confrontation entails dialogue, ideas and experimental media.

The DeriveApprodi letter that Jamie King quotes is more interesting.  It
doesn't exactly "deride" the alliance-building process in Italy.  It says
the process is ambiguous, and often simplistic:

"To be clear: this is neither a linear process nor a uniquely positive
one. Ambiguities, personal rivalries and short-sightedness are
ever-present factors. Indeed, the debates regarding the actual contents of
such a movement are often slow-moving. In particular, with regards to the
question of work in the most general sense of the word, the movement has
demonstrated an alarming simplicity in its political proposals which, in
contrast to the rebirth of the pro-action and radicalism of the trade
unions, risks bringing the process to a standstill."

I think they're right. Refusing national-Keynesianism is fine, in the
general condemnations line, but it'd be nice to talk a little more often
about what sort of specific things can be done in the real situations. The
project of DeriveApprodi is to carry out an "inquiry"  among protagonists
of the counterglobalization movement, where the notion of inquiry gives
free rein to the political and methodological curiosity of the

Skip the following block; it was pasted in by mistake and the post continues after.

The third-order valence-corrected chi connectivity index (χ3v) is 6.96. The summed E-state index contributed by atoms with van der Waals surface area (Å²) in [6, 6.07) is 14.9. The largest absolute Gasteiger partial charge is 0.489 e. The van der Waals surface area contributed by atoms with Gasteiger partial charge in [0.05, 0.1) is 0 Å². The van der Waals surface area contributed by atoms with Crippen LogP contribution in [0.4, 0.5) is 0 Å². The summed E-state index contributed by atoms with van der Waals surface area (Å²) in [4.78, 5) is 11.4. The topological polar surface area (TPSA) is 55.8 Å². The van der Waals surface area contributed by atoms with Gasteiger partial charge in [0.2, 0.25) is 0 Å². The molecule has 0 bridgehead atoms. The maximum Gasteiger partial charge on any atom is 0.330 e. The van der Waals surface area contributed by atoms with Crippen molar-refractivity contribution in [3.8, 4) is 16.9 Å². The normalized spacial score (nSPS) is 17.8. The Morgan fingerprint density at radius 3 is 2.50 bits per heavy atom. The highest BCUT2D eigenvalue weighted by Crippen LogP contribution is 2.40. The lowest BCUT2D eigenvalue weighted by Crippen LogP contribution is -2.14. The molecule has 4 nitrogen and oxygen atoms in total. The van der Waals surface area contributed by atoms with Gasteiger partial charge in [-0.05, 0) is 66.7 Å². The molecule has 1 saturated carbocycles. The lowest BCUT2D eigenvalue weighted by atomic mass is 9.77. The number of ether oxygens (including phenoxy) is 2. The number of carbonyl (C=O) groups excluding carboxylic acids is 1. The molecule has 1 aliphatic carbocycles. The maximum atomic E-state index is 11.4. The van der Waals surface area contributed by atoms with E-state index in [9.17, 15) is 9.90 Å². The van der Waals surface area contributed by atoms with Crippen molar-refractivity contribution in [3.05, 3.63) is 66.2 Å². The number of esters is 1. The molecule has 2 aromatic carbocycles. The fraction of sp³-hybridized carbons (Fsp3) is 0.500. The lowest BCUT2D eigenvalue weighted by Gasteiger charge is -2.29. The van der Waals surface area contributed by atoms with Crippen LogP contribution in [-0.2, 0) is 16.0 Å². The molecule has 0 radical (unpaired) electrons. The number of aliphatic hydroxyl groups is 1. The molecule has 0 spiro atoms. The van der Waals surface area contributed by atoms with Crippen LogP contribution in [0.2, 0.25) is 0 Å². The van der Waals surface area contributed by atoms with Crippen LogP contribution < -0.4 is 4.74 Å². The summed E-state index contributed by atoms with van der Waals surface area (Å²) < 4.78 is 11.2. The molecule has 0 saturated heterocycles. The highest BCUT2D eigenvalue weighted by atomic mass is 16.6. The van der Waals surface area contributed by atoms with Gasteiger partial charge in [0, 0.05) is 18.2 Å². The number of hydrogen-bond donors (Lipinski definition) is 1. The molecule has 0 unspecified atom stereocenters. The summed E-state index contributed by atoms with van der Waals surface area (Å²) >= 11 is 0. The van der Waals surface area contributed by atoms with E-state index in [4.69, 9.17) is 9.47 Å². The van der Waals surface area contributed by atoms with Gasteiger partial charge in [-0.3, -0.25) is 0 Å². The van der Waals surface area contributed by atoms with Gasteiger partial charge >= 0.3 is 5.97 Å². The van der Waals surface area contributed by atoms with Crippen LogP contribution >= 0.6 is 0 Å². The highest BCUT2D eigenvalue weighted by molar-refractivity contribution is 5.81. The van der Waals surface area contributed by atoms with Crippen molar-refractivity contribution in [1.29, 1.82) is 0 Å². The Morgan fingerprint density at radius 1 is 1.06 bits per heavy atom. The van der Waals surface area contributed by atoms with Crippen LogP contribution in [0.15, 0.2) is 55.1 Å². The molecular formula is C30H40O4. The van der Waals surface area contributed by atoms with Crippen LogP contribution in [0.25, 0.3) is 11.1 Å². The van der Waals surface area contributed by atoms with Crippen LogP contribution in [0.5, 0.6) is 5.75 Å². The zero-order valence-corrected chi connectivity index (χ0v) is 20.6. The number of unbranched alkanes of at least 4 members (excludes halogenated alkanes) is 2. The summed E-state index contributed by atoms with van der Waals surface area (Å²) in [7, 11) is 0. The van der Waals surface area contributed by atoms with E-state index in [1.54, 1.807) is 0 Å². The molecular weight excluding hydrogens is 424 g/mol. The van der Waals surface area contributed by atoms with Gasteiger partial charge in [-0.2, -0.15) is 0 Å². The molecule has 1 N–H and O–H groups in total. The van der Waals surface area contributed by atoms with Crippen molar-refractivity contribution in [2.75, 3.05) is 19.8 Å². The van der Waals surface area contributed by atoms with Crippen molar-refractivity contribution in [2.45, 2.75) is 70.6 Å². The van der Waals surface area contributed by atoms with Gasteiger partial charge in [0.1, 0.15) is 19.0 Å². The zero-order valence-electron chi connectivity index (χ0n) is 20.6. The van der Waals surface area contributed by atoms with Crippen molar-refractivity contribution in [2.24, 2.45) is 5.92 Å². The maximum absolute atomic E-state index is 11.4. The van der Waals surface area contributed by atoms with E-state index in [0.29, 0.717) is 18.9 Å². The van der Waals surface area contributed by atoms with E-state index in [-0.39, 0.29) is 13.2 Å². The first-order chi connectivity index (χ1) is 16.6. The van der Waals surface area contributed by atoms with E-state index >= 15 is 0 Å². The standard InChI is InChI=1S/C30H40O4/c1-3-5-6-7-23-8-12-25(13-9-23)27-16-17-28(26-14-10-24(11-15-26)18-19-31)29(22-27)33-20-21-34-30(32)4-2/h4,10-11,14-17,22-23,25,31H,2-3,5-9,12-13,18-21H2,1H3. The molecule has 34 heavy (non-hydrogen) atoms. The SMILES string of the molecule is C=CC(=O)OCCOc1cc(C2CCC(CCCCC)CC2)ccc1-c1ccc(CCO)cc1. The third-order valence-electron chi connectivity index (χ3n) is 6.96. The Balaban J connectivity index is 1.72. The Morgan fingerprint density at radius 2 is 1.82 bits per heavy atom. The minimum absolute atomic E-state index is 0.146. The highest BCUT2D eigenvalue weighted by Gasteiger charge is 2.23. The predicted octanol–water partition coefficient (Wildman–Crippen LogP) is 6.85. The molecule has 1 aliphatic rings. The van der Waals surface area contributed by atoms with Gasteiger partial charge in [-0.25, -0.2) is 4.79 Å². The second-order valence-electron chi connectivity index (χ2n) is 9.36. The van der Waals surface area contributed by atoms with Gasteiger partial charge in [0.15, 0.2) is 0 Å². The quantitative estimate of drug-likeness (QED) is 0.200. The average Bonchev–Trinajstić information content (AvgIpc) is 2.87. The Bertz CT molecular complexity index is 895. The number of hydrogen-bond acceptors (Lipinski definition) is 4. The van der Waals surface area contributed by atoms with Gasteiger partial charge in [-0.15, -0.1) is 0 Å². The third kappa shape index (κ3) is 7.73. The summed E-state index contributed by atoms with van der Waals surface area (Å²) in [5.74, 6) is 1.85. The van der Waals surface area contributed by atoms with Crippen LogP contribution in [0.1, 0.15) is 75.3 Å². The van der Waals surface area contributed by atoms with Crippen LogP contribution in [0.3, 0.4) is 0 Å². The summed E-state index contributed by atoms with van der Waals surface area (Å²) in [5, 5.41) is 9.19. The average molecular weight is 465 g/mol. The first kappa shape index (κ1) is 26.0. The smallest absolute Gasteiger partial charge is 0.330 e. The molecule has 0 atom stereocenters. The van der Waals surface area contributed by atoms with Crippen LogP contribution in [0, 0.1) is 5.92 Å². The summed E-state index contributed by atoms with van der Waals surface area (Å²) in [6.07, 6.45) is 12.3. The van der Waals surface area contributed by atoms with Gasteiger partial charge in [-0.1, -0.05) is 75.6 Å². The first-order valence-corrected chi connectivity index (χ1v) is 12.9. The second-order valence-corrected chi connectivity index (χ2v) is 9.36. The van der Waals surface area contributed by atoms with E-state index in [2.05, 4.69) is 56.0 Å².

respondents. I don't know how well they will fulfill that project, but it
looks to me like an experiment in representation, an attempt to do what
Jamie King calls for, "representing the unrepresentable." That's the real
challenge.  Social-democracy in the nineties found a very easy way to do
it: put people to sleep with promises they wanted to believe in.  
Liberal-fascism (Bush, Berlusconi...) has now found a wake-up answer:  
set just over half the national voters to hating and fearing the majority
of world society, then "represent" that hatred. Countering such
large-scale tactics would mean starting up dissenting and constructive
dialogues on a large scale, by experimenting with events like the ESF, and
with interactive media. Of course you don't have to agree in order to
debate, and one of the things that you can argue about is breaks of all
kinds (broken windows, broken promises, broken systems). The most useful
conversations start with the real problems, and keep up the tension
between utopian demands and short- or middle-term solutions.

I'm pretty curious about the ESF, about the autonomous or alternative
space, about how to keep up the tension between the two. You've got to be
a real pessimist not to see that a new season of social struggles is
opening up in Europe. It's not all going to disappear because a few
social-democrats want to grab some limelight. Florence is going to be an
amazing place to talk to people and find out what kind of another world is
really maybe possible. Plus there might be a few new ideas about what kind
of a nightmare we're really living in.

Brian Holmes



"The European Social Forum: Sovereign and Multitude"
J.J. King
http://slash.autonomedia.org/article.pl?sid=02/10/16/2028231


"Open letter from 'DeriveApprodi' to the European movements"
http://slash.autonomedia.org/news/02/07/28/1845215.shtml